King’s College Professor Bullied Muslim Academic
Categories: Latest News
Friday December 18 2020
Peter R. Neumann, a senior counter-terrorism professor at King’s College London (KCL), is currently under investigation after his Islamophobic encounter with Dr Tarek Younis, an early-career Muslim academic, during a Twitter exchange. Professor Neumann’s actions were unbefitting of an individual serving as a senior professor at university, and KCL must ensure that it takes the appropriate course of action to effectively deal with such bigotry.
Professor Neumann’s harassment and threat was entirely inappropriate for a senior academic, and the right response should to be taken by KCL. On 24 October, Professor Neumann tweeted that terrorism was a cause of France’s implosion. Dr Younis politely questioned him and asked as to whether the actions of the French state had also contributed to social divisions in the country. Instead of addressing the question posed by Dr Younis, Professor Neumann responded with: “nothing justifies killing innocent people. I hope we can at least agree on that. Or do we not?”. Dr Younis called out Professor Neumann’s response in a separate thread on his Twitter feed in which he wrote: “I absolutely refuse to condemn terrorism out of the blue, esp not as some sacred doorway into intellectual discussions. If people can’t understand the Islamophobia in this interaction with Neumann, that is a worrying reality indeed”. Given the nature of the discussion, this response by Professor Neumann to a legitimate question was entirely inappropriate, and indicative of the Islamophobia Muslims navigate when requesting nuance.
A week later, following the Nice attack, Professor Neumann began targeting Dr Younis by directing a barrage of tweets towards him and his employer, Middlesex University. Despite Dr Younis earlier tweeting his devastation with regards to the Nice attack, Professor Neumann randomly requested Dr Younis’ “thoughts” on Nice. When Dr Younis asked why his employer was being tagged, Professor Neumann responded with: “Why be afraid?” and elsewhere also responded by saying, “They [Middlesex University] need to know.” Indeed, this conduct suggests Professor Neumann intended to intimidate Dr Younis – rather than seeking an “honest” discussion – by threatening the status of his employment due to Dr Younis previously seeking to engage with him in a matter which should have been no more than a respectful discussion. Professor Neumann, being a senior counter-terrorism professor, would have reasonably been expected to know that Dr Younis is under additional scrutiny by virtue of his status a Muslim academic critical on matters of terrorism. It is therefore troubling that in spite of his insight into the circumstances, he opted to use the tragic deaths of civilians in such a manner so as to suggest a sabotage of Dr Younis’ employment.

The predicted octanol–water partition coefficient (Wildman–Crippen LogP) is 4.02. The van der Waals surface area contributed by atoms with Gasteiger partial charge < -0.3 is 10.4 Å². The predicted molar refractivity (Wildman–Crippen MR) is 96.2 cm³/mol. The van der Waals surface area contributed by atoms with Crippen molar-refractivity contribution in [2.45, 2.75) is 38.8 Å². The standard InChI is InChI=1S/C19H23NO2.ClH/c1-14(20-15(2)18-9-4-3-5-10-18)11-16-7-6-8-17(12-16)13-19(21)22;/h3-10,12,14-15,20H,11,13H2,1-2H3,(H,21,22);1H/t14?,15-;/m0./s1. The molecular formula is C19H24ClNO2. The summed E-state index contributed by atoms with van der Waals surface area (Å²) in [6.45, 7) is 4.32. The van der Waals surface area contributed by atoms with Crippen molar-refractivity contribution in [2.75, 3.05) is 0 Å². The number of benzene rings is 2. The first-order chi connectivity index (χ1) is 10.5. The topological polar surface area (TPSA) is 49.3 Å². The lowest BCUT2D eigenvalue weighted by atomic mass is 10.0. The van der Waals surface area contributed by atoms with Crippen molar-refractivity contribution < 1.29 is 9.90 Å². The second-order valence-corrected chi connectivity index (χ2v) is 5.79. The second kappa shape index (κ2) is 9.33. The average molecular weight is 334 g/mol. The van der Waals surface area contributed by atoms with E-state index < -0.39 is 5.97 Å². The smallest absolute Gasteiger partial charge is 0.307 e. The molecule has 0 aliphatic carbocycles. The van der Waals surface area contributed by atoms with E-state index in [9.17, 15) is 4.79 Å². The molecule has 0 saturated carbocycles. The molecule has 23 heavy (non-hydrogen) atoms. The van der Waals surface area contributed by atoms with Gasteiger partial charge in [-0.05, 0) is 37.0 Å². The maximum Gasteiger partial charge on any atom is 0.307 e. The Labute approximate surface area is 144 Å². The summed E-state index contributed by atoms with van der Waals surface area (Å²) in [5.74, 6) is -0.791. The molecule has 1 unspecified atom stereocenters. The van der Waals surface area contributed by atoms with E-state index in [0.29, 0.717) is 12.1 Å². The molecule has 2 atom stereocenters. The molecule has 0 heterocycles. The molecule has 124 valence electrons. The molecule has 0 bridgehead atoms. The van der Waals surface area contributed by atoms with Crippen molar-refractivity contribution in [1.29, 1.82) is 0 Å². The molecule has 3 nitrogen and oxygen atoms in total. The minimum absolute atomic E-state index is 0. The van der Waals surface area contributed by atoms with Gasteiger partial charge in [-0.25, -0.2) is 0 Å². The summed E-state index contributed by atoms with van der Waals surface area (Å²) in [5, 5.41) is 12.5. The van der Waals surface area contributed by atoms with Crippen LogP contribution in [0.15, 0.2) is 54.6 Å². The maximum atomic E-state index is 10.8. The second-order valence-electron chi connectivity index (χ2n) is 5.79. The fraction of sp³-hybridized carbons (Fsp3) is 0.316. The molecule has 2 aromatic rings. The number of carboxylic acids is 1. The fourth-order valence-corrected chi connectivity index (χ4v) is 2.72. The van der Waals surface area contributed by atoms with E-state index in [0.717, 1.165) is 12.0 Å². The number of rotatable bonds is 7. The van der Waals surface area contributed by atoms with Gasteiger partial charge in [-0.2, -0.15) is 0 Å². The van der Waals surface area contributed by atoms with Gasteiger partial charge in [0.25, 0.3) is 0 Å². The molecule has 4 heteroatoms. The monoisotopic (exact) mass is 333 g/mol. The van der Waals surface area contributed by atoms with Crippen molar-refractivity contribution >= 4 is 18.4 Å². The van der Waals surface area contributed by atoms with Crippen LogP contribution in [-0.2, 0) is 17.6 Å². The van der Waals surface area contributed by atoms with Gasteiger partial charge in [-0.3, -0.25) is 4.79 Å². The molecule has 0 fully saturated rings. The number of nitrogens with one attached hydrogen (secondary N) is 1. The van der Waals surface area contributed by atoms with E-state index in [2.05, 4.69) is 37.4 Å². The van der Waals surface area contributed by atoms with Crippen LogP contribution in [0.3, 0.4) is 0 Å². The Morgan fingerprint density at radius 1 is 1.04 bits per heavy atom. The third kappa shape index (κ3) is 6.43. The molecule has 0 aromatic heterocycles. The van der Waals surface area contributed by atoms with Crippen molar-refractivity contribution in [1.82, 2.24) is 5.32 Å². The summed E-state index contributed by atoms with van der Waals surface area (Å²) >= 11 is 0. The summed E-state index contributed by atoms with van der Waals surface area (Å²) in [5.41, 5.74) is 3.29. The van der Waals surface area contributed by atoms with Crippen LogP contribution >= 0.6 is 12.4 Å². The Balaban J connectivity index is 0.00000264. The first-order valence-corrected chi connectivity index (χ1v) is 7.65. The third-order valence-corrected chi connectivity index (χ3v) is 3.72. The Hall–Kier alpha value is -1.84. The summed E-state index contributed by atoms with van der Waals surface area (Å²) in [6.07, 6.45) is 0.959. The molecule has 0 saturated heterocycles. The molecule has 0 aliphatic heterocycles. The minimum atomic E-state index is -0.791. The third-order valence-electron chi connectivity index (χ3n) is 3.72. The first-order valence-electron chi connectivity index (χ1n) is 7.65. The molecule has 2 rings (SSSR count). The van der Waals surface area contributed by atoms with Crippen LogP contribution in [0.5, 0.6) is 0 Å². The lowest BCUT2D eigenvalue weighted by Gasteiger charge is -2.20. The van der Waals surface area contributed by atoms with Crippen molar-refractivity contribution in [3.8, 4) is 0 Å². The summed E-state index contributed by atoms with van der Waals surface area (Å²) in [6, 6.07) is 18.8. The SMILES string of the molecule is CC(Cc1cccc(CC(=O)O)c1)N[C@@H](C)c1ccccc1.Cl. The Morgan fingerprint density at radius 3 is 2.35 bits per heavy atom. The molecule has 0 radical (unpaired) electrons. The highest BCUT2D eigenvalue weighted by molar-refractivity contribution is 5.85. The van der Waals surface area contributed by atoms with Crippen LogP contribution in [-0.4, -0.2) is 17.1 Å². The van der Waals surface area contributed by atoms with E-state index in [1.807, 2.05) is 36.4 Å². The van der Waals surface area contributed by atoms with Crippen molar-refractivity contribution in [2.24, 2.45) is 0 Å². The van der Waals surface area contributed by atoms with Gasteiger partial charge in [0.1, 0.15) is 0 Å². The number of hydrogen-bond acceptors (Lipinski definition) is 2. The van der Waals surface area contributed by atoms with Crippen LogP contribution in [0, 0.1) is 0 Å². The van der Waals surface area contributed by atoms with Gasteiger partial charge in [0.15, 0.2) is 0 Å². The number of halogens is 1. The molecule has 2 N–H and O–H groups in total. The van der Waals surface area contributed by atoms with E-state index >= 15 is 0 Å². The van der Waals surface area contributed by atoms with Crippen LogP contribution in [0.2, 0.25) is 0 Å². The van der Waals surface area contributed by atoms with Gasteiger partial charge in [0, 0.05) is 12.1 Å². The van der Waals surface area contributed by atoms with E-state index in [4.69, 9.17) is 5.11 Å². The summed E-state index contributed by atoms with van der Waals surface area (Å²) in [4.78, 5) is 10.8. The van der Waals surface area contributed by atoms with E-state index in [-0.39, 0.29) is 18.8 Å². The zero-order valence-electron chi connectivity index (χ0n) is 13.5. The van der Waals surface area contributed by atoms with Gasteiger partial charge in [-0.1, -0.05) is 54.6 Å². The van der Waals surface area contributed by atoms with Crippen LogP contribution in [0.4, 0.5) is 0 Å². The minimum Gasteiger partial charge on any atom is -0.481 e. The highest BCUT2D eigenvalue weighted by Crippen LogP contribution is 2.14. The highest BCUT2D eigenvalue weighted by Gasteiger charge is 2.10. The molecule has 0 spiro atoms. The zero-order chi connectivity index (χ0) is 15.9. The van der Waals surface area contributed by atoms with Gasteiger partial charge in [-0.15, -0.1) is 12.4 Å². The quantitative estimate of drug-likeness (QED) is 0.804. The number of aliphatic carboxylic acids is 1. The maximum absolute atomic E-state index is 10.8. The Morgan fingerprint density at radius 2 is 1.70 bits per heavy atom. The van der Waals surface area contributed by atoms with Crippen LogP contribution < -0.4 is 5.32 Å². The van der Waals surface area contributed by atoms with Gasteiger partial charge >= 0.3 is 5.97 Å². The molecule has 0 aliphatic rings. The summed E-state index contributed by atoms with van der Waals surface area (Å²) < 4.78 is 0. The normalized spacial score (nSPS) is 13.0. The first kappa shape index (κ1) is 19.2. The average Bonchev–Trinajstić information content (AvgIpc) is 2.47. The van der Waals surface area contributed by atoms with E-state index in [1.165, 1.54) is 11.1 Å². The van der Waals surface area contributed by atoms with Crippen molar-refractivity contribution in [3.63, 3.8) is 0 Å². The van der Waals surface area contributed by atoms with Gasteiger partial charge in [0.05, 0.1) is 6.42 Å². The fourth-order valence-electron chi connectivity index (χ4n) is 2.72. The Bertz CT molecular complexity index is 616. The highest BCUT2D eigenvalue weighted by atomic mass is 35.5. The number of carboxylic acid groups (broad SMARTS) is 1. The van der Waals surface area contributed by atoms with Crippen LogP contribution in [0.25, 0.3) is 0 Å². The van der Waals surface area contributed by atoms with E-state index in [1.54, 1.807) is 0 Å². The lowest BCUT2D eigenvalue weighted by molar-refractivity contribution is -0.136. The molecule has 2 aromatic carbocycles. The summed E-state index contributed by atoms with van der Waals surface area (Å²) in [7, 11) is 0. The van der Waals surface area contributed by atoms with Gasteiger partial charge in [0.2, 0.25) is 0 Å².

Consequently, Professor Neumann’s conduct demonstrates that he failed to abide by the professional standards of behaviour often associated with senior academics, and, in turn, failed to be a role model for his fellow academics and students, several of whom would inevitably hail from Muslim communities. Meanwhile, Dr Younis responded by saying: “This is clear bullying, given fear was his unprompted expectation. But given he’s a counter-terrorism professor questioning me (a Muslim) on a terrorist attack while tagging my employer, this is not ‘simply’ abuse. In fact, it’s a pretty open and callous threat to my employment.” As a result of several people voicing outcry, Professor Neumann deleted the tweet and subsequent tweets in the conversation and later apologised for his “tone” but did not comment on his shocking action to tag Middlesex University amidst a highly sensitive exchange.
Professor Neumann’s conduct prompted dozens of complaints to KCL. Dr Younis complained directly to the university, while dozens of others signed an open letter calling on the university to investigate the episode. Amani Hassani, an academic who is a sociological review fellow at Keele University, helped launch the open letter in support of Dr Younis and said that the incident was reminiscent of many exchanges Muslim academics are forced to face in their workplaces. The Middle East Eye quoted Hassani as saying: “It’s important we highlight that for many people of colour who are racialised as Muslims since 9/11, we’ve had to first condemn acts of violence as if we perpetrated it personally or are aligned to the perpetrators if we refuse to do so before engaging in conversations around counter-extremism or radicalisation”.
Consequently, upon receiving the complaints, KCL has begun an investigation. A spokesman for the university said that they do not “condone inappropriate or abusive behaviour”. While Professor Neumann apologised for his “tone”, he failed to acknowledge that he had abused Dr Younis using his position of power as a counter-terrorism professor, and this is a form of overt bigotry that needs to be institutionally acknowledged and condemned by KCL.
Ultimately, MEND hopes that KCL is receptive to the dozens of complaints that it has received regarding Professor Neumann, and that it takes the appropriate course of action to ensure that such displays of bigotry and Islamophobia are never tolerated by any of their associates, particularly a senior counter-terrorism Professor, whether online or in the campus.